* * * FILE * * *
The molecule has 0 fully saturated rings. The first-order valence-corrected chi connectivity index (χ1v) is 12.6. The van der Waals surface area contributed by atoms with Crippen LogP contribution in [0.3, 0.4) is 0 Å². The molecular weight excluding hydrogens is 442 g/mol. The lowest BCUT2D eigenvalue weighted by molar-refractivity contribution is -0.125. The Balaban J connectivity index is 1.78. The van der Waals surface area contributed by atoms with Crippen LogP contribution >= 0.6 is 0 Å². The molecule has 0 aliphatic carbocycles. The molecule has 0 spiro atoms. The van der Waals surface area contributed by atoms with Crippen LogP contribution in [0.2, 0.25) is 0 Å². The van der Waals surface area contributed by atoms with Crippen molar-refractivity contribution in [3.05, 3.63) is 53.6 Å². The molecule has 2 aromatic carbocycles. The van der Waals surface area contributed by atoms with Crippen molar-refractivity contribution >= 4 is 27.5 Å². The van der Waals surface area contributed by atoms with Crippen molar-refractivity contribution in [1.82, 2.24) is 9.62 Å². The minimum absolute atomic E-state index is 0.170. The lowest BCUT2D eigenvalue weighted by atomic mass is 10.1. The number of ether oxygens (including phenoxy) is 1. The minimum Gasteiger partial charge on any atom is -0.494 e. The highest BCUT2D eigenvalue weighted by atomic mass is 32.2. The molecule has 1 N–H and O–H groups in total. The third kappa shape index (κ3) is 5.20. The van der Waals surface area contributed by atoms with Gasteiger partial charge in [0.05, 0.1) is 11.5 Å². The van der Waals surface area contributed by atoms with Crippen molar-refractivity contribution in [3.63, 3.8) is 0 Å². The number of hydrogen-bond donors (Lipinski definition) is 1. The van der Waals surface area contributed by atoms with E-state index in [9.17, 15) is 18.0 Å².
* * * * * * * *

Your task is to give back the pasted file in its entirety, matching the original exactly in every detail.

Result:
The molecule has 0 fully saturated rings. The first-order valence-corrected chi connectivity index (χ1v) is 12.6. The van der Waals surface area contributed by atoms with Crippen LogP contribution in [0.3, 0.4) is 0 Å². The molecular weight excluding hydrogens is 442 g/mol. The lowest BCUT2D eigenvalue weighted by molar-refractivity contribution is -0.125. The Balaban J connectivity index is 1.78. The van der Waals surface area contributed by atoms with Crippen LogP contribution >= 0.6 is 0 Å². The molecule has 0 aliphatic carbocycles. The molecule has 0 spiro atoms. The van der Waals surface area contributed by atoms with Crippen LogP contribution in [0.2, 0.25) is 0 Å². The van der Waals surface area contributed by atoms with Crippen molar-refractivity contribution in [3.05, 3.63) is 53.6 Å². The molecule has 2 aromatic carbocycles. The van der Waals surface area contributed by atoms with Crippen molar-refractivity contribution >= 4 is 27.5 Å². The van der Waals surface area contributed by atoms with Crippen molar-refractivity contribution in [1.82, 2.24) is 9.62 Å². The minimum absolute atomic E-state index is 0.170. The lowest BCUT2D eigenvalue weighted by atomic mass is 10.1. The number of ether oxygens (including phenoxy) is 1. The minimum Gasteiger partial charge on any atom is -0.494 e. The highest BCUT2D eigenvalue weighted by atomic mass is 32.2. The molecule has 1 N–H and O–H groups in total. The third kappa shape index (κ3) is 5.20. The van der Waals surface area contributed by atoms with Gasteiger partial charge in [0.05, 0.1) is 11.5 Å². The van der Waals surface area contributed by atoms with Crippen molar-refractivity contribution in [3.63, 3.8) is 0 Å². The number of hydrogen-bond donors (Lipinski definition) is 1. The van der Waals surface area contributed by atoms with E-state index in [9.17, 15) is 18.0 Å².